0 Comments

Aiming a World of Computers at Anthrax

By | February 4, 2002

A multiple-sponsor distributed computing project launched Jan. 22 aims to derail anthrax's ability to enter human cells and eliminate the toxin as a terrorists' weapon. The ambitious project has the backing of computer giants Intel and Microsoft, distributed computing specialist United Devices, the chemistry department at the University of Oxford, UK, and the National Foundation for Cancer Research (NFCR). The anthrax project comes on the heels of a successful similar effort in cancer research t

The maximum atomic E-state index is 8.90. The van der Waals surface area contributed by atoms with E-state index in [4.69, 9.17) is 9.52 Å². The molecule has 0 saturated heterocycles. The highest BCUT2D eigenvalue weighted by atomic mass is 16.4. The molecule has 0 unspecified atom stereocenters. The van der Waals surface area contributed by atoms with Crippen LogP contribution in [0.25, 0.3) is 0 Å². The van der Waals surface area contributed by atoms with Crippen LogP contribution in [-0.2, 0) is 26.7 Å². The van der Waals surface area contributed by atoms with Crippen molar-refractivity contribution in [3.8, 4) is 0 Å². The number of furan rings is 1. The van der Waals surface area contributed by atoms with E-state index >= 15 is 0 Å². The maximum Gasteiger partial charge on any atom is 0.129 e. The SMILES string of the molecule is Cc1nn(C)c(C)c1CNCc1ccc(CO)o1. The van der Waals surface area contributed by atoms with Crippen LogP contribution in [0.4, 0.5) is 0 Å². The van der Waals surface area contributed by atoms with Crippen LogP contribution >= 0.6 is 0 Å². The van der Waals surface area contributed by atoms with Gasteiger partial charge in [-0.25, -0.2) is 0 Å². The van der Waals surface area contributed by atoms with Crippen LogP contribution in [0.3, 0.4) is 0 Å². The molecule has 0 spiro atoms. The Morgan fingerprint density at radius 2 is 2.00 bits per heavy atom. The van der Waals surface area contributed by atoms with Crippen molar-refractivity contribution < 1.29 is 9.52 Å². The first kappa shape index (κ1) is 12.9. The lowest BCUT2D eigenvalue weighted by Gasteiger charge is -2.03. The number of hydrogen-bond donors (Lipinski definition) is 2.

0 Comments

Advertisement

Follow The Scientist

icon-facebook icon-linkedin icon-twitter icon-vimeo icon-youtube
Advertisement
NeuroScientistNews
NeuroScientistNews

Stay Connected with The Scientist

  • icon-facebook The Scientist Magazine
  • icon-facebook The Scientist Careers
  • icon-facebook Neuroscience Research Techniques
  • icon-facebook Genetic Research Techniques
  • icon-facebook Cell Culture Techniques
  • icon-facebook Microbiology and Immunology
  • icon-facebook Cancer Research and Technology
  • icon-facebook Stem Cell and Regenerative Science
Advertisement
The Scientist
The Scientist
Advertisement
The Scientist
The Scientist
Life Technologies